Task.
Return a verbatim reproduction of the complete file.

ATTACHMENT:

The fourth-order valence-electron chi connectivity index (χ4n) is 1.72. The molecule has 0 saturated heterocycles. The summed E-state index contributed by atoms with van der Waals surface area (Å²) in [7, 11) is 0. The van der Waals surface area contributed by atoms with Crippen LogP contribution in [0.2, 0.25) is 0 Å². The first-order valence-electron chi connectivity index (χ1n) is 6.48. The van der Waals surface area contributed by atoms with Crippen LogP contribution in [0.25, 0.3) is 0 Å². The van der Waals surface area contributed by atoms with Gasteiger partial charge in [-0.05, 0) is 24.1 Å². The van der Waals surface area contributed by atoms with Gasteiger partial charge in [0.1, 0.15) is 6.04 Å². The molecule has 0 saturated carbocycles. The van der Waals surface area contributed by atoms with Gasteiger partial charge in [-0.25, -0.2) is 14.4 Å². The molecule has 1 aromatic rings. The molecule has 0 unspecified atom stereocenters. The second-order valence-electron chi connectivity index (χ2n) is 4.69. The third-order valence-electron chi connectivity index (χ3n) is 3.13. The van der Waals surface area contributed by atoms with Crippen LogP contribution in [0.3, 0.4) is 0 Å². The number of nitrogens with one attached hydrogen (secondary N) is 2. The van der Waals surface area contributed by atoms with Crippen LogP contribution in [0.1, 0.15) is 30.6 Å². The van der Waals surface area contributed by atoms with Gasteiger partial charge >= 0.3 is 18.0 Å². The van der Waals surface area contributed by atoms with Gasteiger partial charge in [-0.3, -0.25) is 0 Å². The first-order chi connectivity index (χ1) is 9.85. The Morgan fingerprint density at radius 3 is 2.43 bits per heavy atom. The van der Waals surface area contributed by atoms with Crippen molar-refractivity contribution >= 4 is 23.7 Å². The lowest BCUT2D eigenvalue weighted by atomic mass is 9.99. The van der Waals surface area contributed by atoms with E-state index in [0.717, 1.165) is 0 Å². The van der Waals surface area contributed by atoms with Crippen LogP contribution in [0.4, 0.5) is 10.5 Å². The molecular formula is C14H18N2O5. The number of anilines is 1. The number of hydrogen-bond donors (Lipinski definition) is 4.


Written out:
The fourth-order valence-electron chi connectivity index (χ4n) is 1.72. The molecule has 0 saturated heterocycles. The summed E-state index contributed by atoms with van der Waals surface area (Å²) in [7, 11) is 0. The van der Waals surface area contributed by atoms with Crippen LogP contribution in [0.2, 0.25) is 0 Å². The first-order valence-electron chi connectivity index (χ1n) is 6.48. The van der Waals surface area contributed by atoms with Crippen LogP contribution in [0.25, 0.3) is 0 Å². The van der Waals surface area contributed by atoms with Gasteiger partial charge in [-0.05, 0) is 24.1 Å². The van der Waals surface area contributed by atoms with Gasteiger partial charge in [0.1, 0.15) is 6.04 Å². The molecule has 0 saturated carbocycles. The van der Waals surface area contributed by atoms with Gasteiger partial charge in [-0.25, -0.2) is 14.4 Å². The molecule has 1 aromatic rings. The molecule has 0 unspecified atom stereocenters. The second-order valence-electron chi connectivity index (χ2n) is 4.69. The third-order valence-electron chi connectivity index (χ3n) is 3.13. The van der Waals surface area contributed by atoms with Crippen LogP contribution in [0.3, 0.4) is 0 Å². The number of nitrogens with one attached hydrogen (secondary N) is 2. The van der Waals surface area contributed by atoms with Crippen LogP contribution in [0.1, 0.15) is 30.6 Å². The van der Waals surface area contributed by atoms with Gasteiger partial charge >= 0.3 is 18.0 Å². The van der Waals surface area contributed by atoms with Gasteiger partial charge in [-0.3, -0.25) is 0 Å². The first-order chi connectivity index (χ1) is 9.85. The Morgan fingerprint density at radius 3 is 2.43 bits per heavy atom. The van der Waals surface area contributed by atoms with Crippen molar-refractivity contribution >= 4 is 23.7 Å². The lowest BCUT2D eigenvalue weighted by atomic mass is 9.99. The van der Waals surface area contributed by atoms with E-state index in [0.717, 1.165) is 0 Å². The van der Waals surface area contributed by atoms with Crippen LogP contribution in [0.4, 0.5) is 10.5 Å². The molecular formula is C14H18N2O5. The number of anilines is 1. The number of hydrogen-bond donors (Lipinski definition) is 4.